Typical pattern in Go:

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// handleCreateOrders is our Controller
func (h *Handler) handleCreateOrders(w http.ResponseWriter, r *http.Request) {
  request := parseRequest(r) // adapt incoming message to a structure defined by the use case
  
  result, err := h.ordersUseCase.Create(request)
  if err != nil {
    http.Error(w, "internal error", http.StatusInternalServerError)
    return
  }
  
  response := marshal(mapResponse(result)) // adapt use case result into view model
  
  _, err = w.write(response) // send the view model
  if err != nil {
    // log error
  }
}

Pattern prescribed in Clean Architecture:

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// handleCreateOrders is our Controller
func (h *Handler) handleCreateOrders(w http.ResponseWriter, r *http.Request) {
  request := parseRequest(r) // adapt incoming message to a structure defined by the use case
  
  // In this case `presenter` is a function injected into `Handler` that constructs `Presenter` implementations.
  // The presenter maps results and errors into the appropriate view models and sends them back to the client.
  h.ordersUseCase.Create(request, h.presenter(w))
}

Here’s what Uncle Bob calls a “typical scenario”:

typical Chapter 22, Figure 22.2: A typical scenario for a web-based Java system utilizing a database

Foundations of the Dependency Rule

The Stable Dependencies Principle

Depend in the direction of stability.

Chapter 14: Component Coupling

What is meant by “stability”?

A stable component is one that does not depend on other components yet many others depend on it.

Instability of a component:

\[I = \frac{Fan^{out}}{Fan^{in} + Fan^{out}} ; I \in [0, 1]\]

Where:

  • \(I\): instability
  • \(Fan^{out}\): outgoing dependencies. Number of classes inside this component that depend on classes outside the component.
  • \(Fan^{in}\): incoming dependencies. Number of classes outside this component that depend on classes within the component.

Building a tool that lets you visualize instabilities of components in a code base would be a neat little project.

The Stable Abstractions Principle

A component should be as abstract as it is stable.

Chapter 14: Component Coupling

stability-abstraction

Makes sense when you think about it. Nothing is more abstract than an interface type. Everything depends on it, yet it depends on nothing (\(I = 1\)).

High-level policies are put into stable components. Since 100% abstract components (like interfaces) cannot implement policies (only declare them), the best classes would be abstract ones. Abstract classes are also extensible which imparts the necessary flexibility when these policies change.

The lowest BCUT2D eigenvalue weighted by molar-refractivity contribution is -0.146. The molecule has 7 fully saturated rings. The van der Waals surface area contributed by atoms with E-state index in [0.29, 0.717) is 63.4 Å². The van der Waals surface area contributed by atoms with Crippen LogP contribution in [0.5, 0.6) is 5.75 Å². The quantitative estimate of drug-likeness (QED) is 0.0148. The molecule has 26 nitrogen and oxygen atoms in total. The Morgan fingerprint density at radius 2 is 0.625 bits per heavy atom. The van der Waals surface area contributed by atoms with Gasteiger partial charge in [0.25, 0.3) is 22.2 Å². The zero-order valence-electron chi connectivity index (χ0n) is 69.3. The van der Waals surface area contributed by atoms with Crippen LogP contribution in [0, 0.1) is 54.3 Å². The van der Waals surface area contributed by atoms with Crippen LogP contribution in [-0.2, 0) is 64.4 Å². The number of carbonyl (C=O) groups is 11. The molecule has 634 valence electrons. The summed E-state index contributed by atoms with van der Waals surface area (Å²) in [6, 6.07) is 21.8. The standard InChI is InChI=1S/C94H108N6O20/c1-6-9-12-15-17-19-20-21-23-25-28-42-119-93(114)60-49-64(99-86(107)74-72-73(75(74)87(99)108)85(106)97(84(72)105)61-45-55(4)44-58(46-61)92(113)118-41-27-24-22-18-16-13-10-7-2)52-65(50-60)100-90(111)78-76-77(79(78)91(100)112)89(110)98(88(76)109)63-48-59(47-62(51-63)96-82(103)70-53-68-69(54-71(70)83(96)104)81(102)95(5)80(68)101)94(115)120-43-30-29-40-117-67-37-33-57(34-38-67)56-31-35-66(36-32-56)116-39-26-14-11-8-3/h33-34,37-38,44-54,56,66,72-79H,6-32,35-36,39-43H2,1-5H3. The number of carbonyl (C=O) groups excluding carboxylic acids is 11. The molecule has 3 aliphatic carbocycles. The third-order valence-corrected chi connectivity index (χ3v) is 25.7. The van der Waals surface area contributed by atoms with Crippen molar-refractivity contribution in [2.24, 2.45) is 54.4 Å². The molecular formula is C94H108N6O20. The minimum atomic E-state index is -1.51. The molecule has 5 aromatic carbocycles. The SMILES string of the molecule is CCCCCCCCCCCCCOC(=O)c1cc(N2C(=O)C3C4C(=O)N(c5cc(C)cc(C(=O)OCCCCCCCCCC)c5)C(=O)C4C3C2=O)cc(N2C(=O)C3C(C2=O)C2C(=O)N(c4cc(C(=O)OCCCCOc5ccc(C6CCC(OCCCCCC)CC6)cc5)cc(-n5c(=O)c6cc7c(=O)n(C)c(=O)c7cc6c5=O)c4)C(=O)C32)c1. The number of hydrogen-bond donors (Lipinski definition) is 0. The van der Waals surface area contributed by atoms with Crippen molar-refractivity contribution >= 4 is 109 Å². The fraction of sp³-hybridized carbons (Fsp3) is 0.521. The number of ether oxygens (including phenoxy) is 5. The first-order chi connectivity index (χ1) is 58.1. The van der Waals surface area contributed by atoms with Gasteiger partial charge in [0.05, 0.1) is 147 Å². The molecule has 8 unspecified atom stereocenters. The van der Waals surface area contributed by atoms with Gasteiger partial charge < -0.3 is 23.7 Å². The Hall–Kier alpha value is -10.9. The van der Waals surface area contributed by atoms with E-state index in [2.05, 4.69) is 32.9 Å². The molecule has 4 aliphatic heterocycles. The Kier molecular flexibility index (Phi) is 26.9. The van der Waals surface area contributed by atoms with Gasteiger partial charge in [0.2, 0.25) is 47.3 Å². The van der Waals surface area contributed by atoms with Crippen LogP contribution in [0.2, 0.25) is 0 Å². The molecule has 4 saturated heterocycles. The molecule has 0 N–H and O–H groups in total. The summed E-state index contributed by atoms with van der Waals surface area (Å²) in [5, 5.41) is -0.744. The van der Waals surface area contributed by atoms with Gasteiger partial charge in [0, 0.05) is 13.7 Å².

Go does not have classes. In Go, high-level policies would be implemented by struct types that depend on interface abstractions of more unstable components. This aligns very well with the Go convention of declaring interfaces where they are used, not where the implementations reside1.

Clean Architecture identifies abstract components as the place where high-level business policies should go, and provides simple formulas for measuring how abstract or stable they are. It does not inform the reader of how to identify those policies. For that you would head to another resource such as Eric Evan’s Domain Driven Design: Tackling Complexity in the Heart of Software.

Uncle Bob does provide some rules of thumb though:

Source code dependencies always point in the same direction across the boundary and always towards the higher-level component.

Chapter 18: Boundary Anatomy

From Chapter 19 Policy and Level we also gather that the further a policy is from both inputs and outputs of the system, the higher its level.

How do components communicate with each other?

Emphasis mine:

[…] the data that crosses the boundaries consists of simple data structures. […] We don’t want to cheat and pass entity objects or database rows. We don’t want the data structures to have any kind of dependency that violates the Dependency Rule.

Footnotes

  1. Be careful and thoughtful with this. There is a lot of dogma in the Go community. There are plenty of exceptions to this rule. Examples: decorator pattern, first class polymorphic types. 

This post is licensed under CC BY 4.0 by the author.